From healthy pregnancy to happy baby in rural Tajikistan
Raising a healthy child in Tajikistan can be fraught with challenges. In this mountainous country in Central Asia, more than 70 percent of families live in rural areas where access to medical care, especially care during pregnancy, is extremely limited.
And lack of education about maternal and childhood nutrition, particularly the importance of breastfeeding and diet diversity, means that many women and children in these areas are chronically undernourished.
In impoverished Khatlon Province, in southwestern Tajikistan, infant and childhood mortality rates are the highest in the country and 27 percent of children have stunted growth because they don’t get the nutrients they need.
We’re working to improve maternal and child health in 12 districts in Khatlon by increasing access to healthcare and providing critical nutritional education in their communities.
Like most mothers in Khatlon, Madina Qudratova didn’t have any resources to teach her how to breastfeed her young children, or about the vital nutrients and disease protection, it would provide them. Without encouragement from health care providers or family members, most women in Khatlon customarily feed their babies inadequate formula milks, tea or sugar water instead of breast milk.
And in keeping with cultural tradition, newborns as little as five days old are tightly bound in a swaddle and placed in a cradle known as a "gavora". They spend up to 20 hours each day in the cradle being cared for and fed by the mother-in-law, and the new mother and baby miss out on the special bond that forms when a mother breastfeeds her child.
When Madina started attending the community health trainings Mercy Corps facilitated in her rural village, she quickly learned how critical breastfeeding is and she immediately changed her behaviour.
“When I attended a health session for the first time, I was pregnant with my third child. I learned that breast milk is very important for children under 2 years old. It helps them grow healthy,” says Madina. “Now my son is 5 months old and I breastfeed him. I feel breastfeeding brings me and my son closer together."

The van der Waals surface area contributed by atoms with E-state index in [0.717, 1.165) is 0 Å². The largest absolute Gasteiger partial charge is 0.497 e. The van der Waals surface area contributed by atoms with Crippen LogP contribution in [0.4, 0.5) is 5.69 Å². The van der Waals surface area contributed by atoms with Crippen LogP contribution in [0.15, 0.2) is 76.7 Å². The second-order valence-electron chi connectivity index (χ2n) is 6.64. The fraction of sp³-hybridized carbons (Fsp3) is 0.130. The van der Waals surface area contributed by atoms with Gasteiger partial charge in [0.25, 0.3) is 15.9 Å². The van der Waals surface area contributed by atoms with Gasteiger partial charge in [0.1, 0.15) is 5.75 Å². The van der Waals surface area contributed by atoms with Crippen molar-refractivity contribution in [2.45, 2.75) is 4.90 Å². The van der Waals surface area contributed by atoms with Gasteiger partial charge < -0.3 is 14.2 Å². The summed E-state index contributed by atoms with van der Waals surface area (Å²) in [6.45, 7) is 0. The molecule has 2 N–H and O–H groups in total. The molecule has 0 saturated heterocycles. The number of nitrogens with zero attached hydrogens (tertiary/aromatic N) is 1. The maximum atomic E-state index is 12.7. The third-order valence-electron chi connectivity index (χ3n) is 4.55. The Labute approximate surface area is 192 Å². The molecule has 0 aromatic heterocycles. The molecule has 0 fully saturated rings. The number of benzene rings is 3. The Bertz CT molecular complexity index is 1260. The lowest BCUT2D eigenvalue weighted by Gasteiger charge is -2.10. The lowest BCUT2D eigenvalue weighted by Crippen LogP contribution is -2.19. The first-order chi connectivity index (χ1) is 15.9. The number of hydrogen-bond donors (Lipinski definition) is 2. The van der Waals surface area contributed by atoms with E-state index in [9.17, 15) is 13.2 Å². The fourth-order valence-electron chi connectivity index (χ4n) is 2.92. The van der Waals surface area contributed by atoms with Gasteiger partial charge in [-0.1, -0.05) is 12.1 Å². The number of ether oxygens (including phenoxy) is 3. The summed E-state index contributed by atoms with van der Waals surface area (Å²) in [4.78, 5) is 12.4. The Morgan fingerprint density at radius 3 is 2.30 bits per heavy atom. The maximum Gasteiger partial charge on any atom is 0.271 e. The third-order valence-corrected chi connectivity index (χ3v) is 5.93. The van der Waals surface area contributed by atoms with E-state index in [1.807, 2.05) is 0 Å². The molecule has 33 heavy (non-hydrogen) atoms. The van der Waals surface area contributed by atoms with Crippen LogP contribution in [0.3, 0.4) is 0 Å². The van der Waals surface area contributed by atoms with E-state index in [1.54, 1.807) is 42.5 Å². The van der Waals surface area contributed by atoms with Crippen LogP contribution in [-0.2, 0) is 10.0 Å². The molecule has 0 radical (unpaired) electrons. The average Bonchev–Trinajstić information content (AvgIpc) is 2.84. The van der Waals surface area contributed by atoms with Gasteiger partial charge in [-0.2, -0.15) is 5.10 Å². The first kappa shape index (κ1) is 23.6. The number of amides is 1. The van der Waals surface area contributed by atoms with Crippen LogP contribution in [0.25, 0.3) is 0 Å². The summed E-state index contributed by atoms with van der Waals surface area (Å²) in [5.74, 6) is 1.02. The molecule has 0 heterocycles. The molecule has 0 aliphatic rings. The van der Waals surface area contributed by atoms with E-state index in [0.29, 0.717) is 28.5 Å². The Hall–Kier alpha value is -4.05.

"I’ve also learned a lot about child nutrition and I have started feeding my older children more diverse food,” she adds.
The community health trainings usually take place in a village home and provide the community’s adolescent girls, pregnant women, current mothers and mothers-in-law with information to improve their families’ lifelong health, including maternal nutrition, exclusive breastfeeding, proper hygiene and diet diversification for the whole family.
Through the leadership of a community health educator, the women participate in lessons including brainstorming, group work, discussions, hands-on food preparation and role-playing with dolls to better understand proper breastfeeding practices.
The community health educators also make one-on-one home visits to provide prenatal checkups, answer questions and reinforce health lessons with the entire family present. They even help them learn to manage their budgets so they can afford the food they need all year round.
It is also imperative that mothers have the confidence to seek professional care or guidance when they need it, so we're working to improve the capacity of local health systems.
Women in some villages must travel 80 kilometres just to see a doctor, and even then, the health centres are often understaffed, outdated and unsanitary. In Khatlon, where conditions are some of the worst, more than 30 percent of pregnant women choose to have their babies at home because medical centres are expensive and lack basic amenities like sanitised facilities and heat in the winter.
With educated, capable health professionals in their communities, pregnant women and mothers are more likely to seek care when necessary — and it can mean the difference between life and death.
We're teaching rural health personnel, many who have not had training in years, how to provide pre and postnatal care, monitor babies’ growth, treat illnesses like diarrhoea and pneumonia, and test for dietary deficiencies.
We also train them to promote healthy nutrition, breastfeeding and complementary feeding, so they can help mothers make the right nutritional choices for their growing children.
With the right treatment, education and encouragement, mothers in vulnerable parts of the world can have safe, informed pregnancies. And in Khatlon Province in Tajikistan, these resources are leading to confident, healthy mothers who are better equipped to give their children what they deserve — long, bright and happy futures.